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A part of the main enclosure which projects toward the exterior, consisting of the faces and the flanks. Two adjacent bastions are connected by the curtain, which joins the flank of one with the adjacent flank of the other. The distance between the flanks of a bastion is called the gorge. A lunette is a detached bastion. — Webster, 1882

bastionA bastion is the projecting portion of the main enclosure of a fortification, such as a stockade, usually built at an angle to the fort proper, in order to afford more lines of sight and opportunities for defense and observation. Some forts had enclosed bastions – like towers.

One famous stockade with bastions mentioned in These Happy Golden Years was built and occupied by Thomas Quiner, Laura Ingalls Wilder’s uncle. In 1874, he was part of the Gordon party, independent seekers of gold in the Black Hills of Dakota following General George Armstrong Custer’s 1874 expedition. Tom Quiner and 26 others left Sioux City, Iowa, in late 1874, in clear defiance of a law stating that the Black Hills was Indian land and not to be invaded. The party suffered hardships, but arrived in the Black Hills in late 1874, and they built a stockade in which to store their provisions and defend their position if necessary. In April of the following year, soldiers came to remove the members of the party. The following recounts the building of their stockade; note the bastions in the illustration below, which comes from David Aken’s book about the Gordon stockade:

After breakfast we began the construction of a stockade. It was located near the center of the main park and close to the bank of a small stream known as French Creek. It was a fine location for a construction of this kind, being on a smooth flat about 400 yards from the nearest timber or point of rock. The stockade was 80 feet square in the clear, with bastions at each corner, so that those on the inside could shoot along the outside wall from either corner. It was made by digging a ditch four feet deep and standing pine logs on end. These logs were smooth and straight and were from 12 to 14 inches in diameter at the small end, and when completed stood 12 feet above the ground, while on the inside smaller timbers were fitted in the cracks and held to their places by double ribs firmly pinned on. A double gate made of 10 inch hewn timber opened on the side toward the creek, being the south side. Two rows of postholes completed a fortification behind the walls of which we felt quite secure and almost invincible.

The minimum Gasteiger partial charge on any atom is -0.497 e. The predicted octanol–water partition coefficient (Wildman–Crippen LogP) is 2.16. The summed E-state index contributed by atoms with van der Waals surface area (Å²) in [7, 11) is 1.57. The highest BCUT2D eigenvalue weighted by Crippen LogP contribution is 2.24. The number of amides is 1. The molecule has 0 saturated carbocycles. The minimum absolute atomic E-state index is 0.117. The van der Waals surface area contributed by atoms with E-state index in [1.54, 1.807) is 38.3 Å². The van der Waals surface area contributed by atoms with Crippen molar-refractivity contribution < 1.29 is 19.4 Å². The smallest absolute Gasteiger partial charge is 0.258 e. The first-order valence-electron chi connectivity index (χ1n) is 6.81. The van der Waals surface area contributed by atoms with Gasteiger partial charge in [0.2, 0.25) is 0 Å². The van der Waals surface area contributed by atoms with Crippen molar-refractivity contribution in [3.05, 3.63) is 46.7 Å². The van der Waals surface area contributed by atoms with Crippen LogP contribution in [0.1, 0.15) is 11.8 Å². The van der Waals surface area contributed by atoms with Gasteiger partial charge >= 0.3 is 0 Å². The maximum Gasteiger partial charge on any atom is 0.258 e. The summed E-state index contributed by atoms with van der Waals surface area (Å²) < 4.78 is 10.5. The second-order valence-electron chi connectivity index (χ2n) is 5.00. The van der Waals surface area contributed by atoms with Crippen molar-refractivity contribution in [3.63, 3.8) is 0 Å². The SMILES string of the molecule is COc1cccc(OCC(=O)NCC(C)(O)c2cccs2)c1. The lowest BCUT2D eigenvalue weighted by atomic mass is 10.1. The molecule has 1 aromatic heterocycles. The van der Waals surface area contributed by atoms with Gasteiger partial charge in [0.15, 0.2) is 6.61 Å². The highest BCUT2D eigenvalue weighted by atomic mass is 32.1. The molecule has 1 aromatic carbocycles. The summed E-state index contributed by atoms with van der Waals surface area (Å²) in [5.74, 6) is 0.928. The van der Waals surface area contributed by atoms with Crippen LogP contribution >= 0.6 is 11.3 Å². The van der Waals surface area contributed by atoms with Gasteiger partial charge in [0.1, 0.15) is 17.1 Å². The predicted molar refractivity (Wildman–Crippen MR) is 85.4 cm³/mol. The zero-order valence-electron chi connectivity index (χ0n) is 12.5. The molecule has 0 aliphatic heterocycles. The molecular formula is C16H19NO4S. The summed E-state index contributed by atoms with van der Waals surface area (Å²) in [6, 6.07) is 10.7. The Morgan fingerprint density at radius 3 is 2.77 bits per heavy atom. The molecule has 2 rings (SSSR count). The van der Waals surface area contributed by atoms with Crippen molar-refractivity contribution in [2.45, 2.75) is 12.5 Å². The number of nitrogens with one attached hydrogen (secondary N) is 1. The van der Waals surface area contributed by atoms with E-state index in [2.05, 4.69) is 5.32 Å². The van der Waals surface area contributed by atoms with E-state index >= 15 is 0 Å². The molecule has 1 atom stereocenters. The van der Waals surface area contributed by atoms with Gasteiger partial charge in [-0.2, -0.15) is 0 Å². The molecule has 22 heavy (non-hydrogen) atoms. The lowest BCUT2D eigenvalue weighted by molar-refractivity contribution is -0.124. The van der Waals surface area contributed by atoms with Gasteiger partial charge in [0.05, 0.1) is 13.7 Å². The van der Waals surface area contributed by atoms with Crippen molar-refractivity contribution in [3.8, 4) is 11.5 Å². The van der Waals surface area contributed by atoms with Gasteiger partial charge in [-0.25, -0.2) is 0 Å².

…As soon as the stockade was completed most of the messes were reorganized—those going together or forming a company that experience had shown to be the most congenial companions, and best fitted to work together to the best advantage, and in the most agreeable manner. Each mess built its own cabin and six good, substantial houses were built during the extreme cold weather inside the stockade. Each had a good fireplace, made of stone, laid in mud. The roofing was made by splitting a log about a foot in diameter and hollowing each of these halves out like a trough. A course of these were laid out over the roof, with the hollow side up. Then another course was reversed, covering the jointings. Grass and mud were used to stop up all cracks. A couple of the messes went so far as to make puncheon floors, while others were content with Mother Earth. No nails were used in the entire construction of the stockade or cabins. – David Aken, Pioneers of the Black Hills or Gordon’s Stockade Party of 1874 (Milwaukee, privately published, 1920): 111-115.

(THGY 13 12, 28), see also stockade, fort